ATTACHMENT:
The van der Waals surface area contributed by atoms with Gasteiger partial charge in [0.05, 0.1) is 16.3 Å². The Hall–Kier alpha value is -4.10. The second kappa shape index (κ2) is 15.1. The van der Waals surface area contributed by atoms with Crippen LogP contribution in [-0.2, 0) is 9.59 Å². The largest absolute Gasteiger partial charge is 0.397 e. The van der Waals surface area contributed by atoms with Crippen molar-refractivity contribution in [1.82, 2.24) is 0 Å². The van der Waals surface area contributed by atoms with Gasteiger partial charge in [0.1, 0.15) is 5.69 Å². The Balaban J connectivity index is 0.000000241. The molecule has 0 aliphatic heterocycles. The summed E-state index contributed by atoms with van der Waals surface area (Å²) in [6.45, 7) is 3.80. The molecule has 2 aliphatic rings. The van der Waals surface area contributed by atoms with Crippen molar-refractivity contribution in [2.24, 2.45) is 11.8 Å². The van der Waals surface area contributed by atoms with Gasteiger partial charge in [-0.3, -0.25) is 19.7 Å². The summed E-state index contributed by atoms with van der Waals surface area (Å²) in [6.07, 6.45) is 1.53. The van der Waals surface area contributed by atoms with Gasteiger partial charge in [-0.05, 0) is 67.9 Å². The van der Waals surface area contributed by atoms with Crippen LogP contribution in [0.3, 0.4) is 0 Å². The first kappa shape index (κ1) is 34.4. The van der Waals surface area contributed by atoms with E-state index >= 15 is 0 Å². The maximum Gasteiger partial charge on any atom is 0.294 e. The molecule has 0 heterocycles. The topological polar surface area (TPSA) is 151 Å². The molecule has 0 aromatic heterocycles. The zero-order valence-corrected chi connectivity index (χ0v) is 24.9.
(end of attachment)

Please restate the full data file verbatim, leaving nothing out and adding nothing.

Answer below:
The van der Waals surface area contributed by atoms with Gasteiger partial charge in [0.05, 0.1) is 16.3 Å². The Hall–Kier alpha value is -4.10. The second kappa shape index (κ2) is 15.1. The van der Waals surface area contributed by atoms with Crippen LogP contribution in [-0.2, 0) is 9.59 Å². The largest absolute Gasteiger partial charge is 0.397 e. The van der Waals surface area contributed by atoms with Crippen molar-refractivity contribution in [1.82, 2.24) is 0 Å². The van der Waals surface area contributed by atoms with Gasteiger partial charge in [0.1, 0.15) is 5.69 Å². The Balaban J connectivity index is 0.000000241. The molecule has 0 aliphatic heterocycles. The summed E-state index contributed by atoms with van der Waals surface area (Å²) in [6.45, 7) is 3.80. The molecule has 2 aliphatic rings. The van der Waals surface area contributed by atoms with Crippen molar-refractivity contribution in [2.24, 2.45) is 11.8 Å². The van der Waals surface area contributed by atoms with Gasteiger partial charge in [-0.3, -0.25) is 19.7 Å². The summed E-state index contributed by atoms with van der Waals surface area (Å²) in [6.07, 6.45) is 1.53. The van der Waals surface area contributed by atoms with Gasteiger partial charge in [-0.05, 0) is 67.9 Å². The van der Waals surface area contributed by atoms with Crippen LogP contribution in [0.3, 0.4) is 0 Å². The first kappa shape index (κ1) is 34.4. The van der Waals surface area contributed by atoms with E-state index >= 15 is 0 Å². The maximum Gasteiger partial charge on any atom is 0.294 e. The molecule has 0 heterocycles. The topological polar surface area (TPSA) is 151 Å². The molecule has 0 aromatic heterocycles. The zero-order valence-corrected chi connectivity index (χ0v) is 24.9.